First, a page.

Chiquita gets buyout offer from Safra, Cutrale

by: Mark Becker Updated:

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Chiquita Brands has received an approximately $611 million buyout offer from investment firm Safra Group and agribusiness and juice company Cutrale Group.

Safra and Cutrale are offering $13 per share, a 29 percent premium to Chiquita Brands International Inc.'s closing price of $10.06 on Friday.

The unsolicited bid comes as Chiquita and Fyffes of Ireland were working on their own transaction. The two companies agreed in March to merge in a stock-for-stock deal to create the world's biggest banana supplier.

Safra and Cutrale said that they would like to hear back from Chiquita on their offer by noon on Friday.

Representatives from Chiquita and Fyffes did not immediately respond to emails seeking comment.

Shares of Chiquita surged $3.11, or 30.9 percent, to $13.17 in Monday afternoon trading.

“Is this a food fight? Yeah, it's a food fight,” said Adam C. Smith, an economics professor at Johnson and Wales University in Charlotte.

It’s food fight with a lot at stake including several hundred corporate jobs and a measure of civic pride.

Charlotte courted Chiquita heavily and under its proposed merger with Fyffe, Chiquita would move its corporate headquarters to Ireland but keep its North American headquarters and at least some of those corporate jobs here.

The two companies bidding for Chiquita have not said what they have planned for Charlotte if they are successful, but Smith said they could decide to leave the Chiquita brand on the city’s skyline.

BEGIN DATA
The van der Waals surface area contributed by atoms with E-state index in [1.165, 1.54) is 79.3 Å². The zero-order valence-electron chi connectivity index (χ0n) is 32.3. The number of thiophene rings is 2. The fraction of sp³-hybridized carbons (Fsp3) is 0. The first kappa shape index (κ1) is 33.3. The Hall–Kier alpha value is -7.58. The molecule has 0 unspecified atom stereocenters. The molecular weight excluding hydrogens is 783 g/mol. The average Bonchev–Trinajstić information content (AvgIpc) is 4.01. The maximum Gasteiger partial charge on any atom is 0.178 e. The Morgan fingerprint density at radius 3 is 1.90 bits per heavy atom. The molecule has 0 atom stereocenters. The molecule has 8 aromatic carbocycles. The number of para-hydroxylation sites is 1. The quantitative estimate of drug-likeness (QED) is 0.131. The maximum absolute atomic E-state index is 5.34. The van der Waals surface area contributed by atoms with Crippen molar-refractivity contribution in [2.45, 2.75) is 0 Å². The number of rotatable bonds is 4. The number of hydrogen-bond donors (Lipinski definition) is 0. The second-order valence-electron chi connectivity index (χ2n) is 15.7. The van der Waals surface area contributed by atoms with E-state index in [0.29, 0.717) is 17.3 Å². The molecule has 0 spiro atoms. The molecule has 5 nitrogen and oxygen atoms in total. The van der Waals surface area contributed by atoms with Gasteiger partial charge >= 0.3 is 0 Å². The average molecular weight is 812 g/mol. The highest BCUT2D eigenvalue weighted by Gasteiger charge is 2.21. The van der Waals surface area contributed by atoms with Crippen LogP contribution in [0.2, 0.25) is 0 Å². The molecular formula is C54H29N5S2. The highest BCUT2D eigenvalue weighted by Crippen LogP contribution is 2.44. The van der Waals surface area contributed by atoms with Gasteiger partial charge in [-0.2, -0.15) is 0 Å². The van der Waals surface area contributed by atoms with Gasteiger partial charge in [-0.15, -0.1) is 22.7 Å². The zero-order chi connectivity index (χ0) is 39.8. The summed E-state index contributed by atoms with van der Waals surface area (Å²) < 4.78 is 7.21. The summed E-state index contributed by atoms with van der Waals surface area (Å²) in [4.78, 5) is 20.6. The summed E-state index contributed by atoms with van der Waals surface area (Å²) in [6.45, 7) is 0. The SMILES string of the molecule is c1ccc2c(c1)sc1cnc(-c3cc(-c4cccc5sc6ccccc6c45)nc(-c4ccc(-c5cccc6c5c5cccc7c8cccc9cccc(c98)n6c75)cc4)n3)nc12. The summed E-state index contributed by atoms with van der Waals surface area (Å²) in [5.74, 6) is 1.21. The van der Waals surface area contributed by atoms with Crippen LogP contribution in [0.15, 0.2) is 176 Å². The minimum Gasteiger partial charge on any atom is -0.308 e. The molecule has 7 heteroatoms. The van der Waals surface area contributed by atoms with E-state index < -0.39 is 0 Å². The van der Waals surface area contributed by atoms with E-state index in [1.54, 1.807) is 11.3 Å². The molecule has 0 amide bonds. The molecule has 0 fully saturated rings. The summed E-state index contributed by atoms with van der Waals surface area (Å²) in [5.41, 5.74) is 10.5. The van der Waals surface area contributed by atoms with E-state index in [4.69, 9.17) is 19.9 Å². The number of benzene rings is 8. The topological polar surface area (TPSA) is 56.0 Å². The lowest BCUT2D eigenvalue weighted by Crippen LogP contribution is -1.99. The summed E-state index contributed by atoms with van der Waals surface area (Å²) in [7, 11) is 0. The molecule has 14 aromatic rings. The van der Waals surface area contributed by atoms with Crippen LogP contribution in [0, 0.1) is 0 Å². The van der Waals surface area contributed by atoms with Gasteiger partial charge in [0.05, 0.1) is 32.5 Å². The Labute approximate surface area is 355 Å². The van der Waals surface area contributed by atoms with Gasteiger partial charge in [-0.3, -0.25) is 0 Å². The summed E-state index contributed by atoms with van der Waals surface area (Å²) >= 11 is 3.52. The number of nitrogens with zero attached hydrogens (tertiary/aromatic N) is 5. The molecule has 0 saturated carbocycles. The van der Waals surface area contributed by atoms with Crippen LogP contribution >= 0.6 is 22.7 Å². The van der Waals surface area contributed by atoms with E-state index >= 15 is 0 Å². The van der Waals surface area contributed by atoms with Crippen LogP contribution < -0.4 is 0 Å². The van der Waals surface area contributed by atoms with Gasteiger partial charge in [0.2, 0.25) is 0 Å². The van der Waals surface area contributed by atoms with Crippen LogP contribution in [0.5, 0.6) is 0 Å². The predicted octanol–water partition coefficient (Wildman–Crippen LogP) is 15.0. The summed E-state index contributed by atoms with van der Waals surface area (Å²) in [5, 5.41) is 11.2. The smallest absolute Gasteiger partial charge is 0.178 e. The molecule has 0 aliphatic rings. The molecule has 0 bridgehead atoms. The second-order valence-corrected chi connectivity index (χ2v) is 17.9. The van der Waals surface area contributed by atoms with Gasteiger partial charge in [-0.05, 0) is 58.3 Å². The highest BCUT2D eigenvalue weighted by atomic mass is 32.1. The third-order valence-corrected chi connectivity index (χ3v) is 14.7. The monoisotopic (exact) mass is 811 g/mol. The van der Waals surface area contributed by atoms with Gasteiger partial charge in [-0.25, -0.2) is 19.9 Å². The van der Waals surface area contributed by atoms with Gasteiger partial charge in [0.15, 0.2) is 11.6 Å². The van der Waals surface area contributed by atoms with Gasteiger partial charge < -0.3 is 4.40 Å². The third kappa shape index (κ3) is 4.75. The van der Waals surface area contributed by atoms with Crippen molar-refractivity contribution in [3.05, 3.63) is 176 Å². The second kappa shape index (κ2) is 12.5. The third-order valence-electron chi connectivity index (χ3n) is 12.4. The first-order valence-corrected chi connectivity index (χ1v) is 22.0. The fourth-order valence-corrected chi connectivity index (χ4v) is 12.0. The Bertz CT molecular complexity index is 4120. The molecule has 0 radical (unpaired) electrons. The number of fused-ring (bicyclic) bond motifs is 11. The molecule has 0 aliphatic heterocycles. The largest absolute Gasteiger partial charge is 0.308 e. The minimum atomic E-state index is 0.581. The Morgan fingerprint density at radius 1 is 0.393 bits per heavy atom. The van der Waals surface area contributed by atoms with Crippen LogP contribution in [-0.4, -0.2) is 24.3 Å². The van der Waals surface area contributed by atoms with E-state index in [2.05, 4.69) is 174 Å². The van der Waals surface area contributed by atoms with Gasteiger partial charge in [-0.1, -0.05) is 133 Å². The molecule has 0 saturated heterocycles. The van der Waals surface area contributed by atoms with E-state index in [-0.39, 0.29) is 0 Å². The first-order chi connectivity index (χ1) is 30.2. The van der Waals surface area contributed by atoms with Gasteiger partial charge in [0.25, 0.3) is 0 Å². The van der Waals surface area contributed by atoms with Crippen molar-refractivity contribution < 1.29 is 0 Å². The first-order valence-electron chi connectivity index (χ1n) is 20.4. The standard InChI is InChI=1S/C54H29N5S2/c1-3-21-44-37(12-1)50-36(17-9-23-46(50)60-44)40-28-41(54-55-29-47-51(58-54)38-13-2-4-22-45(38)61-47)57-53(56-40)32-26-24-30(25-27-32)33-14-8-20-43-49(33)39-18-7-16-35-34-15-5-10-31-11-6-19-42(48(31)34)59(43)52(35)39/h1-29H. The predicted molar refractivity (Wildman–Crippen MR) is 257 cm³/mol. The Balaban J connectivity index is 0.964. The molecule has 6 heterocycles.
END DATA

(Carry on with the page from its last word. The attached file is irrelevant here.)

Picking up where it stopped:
“It's possible. The company would continue as is, especially if they see success in the brand -- they wouldn't want to mess as much with the status quo,” Smith said.

Chiquita Brands has received an approximately $611 million buyout offer from investment firm Safra Group and agribusiness and juice company Cutrale Group.

Safra and Cutrale are offering $13 per share, a 29 percent premium to Chiquita Brands International Inc.'s closing price of $10.06 on Friday.

The unsolicited bid comes as Chiquita and Fyffes of Ireland were working on their own transaction. The two companies agreed in March to merge in a stock-for-stock deal to create the world's biggest banana supplier.

Safra and Cutrale said that they would like to hear back from Chiquita on their offer by noon on Friday.

Representatives from Chiquita and Fyffes did not immediately respond to emails seeking comment.

Shares of Chiquita surged $3.11, or 30.9 percent, to $13.17 in Monday afternoon trading.

The Associated Press contributed to this report.